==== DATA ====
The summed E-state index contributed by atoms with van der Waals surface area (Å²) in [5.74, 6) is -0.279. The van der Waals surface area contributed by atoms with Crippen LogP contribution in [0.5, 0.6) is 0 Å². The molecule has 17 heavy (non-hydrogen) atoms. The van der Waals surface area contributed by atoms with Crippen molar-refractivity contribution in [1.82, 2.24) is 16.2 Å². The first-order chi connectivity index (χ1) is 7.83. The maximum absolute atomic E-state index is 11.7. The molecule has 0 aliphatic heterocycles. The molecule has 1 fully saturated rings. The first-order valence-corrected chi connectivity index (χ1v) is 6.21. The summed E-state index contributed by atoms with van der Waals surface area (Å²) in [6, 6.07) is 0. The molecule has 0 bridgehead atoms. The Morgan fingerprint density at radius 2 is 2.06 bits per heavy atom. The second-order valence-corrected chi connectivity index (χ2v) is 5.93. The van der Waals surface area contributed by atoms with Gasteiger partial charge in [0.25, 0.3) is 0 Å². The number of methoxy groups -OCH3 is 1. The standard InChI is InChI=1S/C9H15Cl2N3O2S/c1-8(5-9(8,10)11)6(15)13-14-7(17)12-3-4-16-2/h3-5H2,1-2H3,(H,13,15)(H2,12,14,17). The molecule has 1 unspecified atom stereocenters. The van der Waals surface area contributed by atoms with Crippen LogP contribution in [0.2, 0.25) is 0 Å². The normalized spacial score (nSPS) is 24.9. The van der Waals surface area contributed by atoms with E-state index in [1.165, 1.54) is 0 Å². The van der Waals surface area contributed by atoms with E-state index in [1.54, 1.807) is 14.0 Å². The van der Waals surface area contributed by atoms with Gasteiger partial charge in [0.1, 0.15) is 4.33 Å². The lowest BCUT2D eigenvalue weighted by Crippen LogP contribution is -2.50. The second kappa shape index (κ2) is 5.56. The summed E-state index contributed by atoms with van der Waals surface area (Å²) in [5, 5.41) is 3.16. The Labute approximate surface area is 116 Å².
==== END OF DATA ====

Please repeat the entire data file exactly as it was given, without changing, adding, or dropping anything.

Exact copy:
The summed E-state index contributed by atoms with van der Waals surface area (Å²) in [5.74, 6) is -0.279. The van der Waals surface area contributed by atoms with Crippen LogP contribution in [0.5, 0.6) is 0 Å². The molecule has 17 heavy (non-hydrogen) atoms. The van der Waals surface area contributed by atoms with Crippen molar-refractivity contribution in [1.82, 2.24) is 16.2 Å². The first-order chi connectivity index (χ1) is 7.83. The maximum absolute atomic E-state index is 11.7. The molecule has 0 aliphatic heterocycles. The molecule has 1 fully saturated rings. The first-order valence-corrected chi connectivity index (χ1v) is 6.21. The summed E-state index contributed by atoms with van der Waals surface area (Å²) in [6, 6.07) is 0. The molecule has 0 bridgehead atoms. The Morgan fingerprint density at radius 2 is 2.06 bits per heavy atom. The second-order valence-corrected chi connectivity index (χ2v) is 5.93. The van der Waals surface area contributed by atoms with Gasteiger partial charge in [0.25, 0.3) is 0 Å². The number of methoxy groups -OCH3 is 1. The standard InChI is InChI=1S/C9H15Cl2N3O2S/c1-8(5-9(8,10)11)6(15)13-14-7(17)12-3-4-16-2/h3-5H2,1-2H3,(H,13,15)(H2,12,14,17). The molecule has 1 unspecified atom stereocenters. The van der Waals surface area contributed by atoms with Crippen LogP contribution in [0.2, 0.25) is 0 Å². The normalized spacial score (nSPS) is 24.9. The van der Waals surface area contributed by atoms with E-state index in [1.165, 1.54) is 0 Å². The van der Waals surface area contributed by atoms with E-state index in [1.54, 1.807) is 14.0 Å². The van der Waals surface area contributed by atoms with Gasteiger partial charge in [0.1, 0.15) is 4.33 Å². The lowest BCUT2D eigenvalue weighted by Crippen LogP contribution is -2.50. The second kappa shape index (κ2) is 5.56. The summed E-state index contributed by atoms with van der Waals surface area (Å²) in [5, 5.41) is 3.16. The Labute approximate surface area is 116 Å².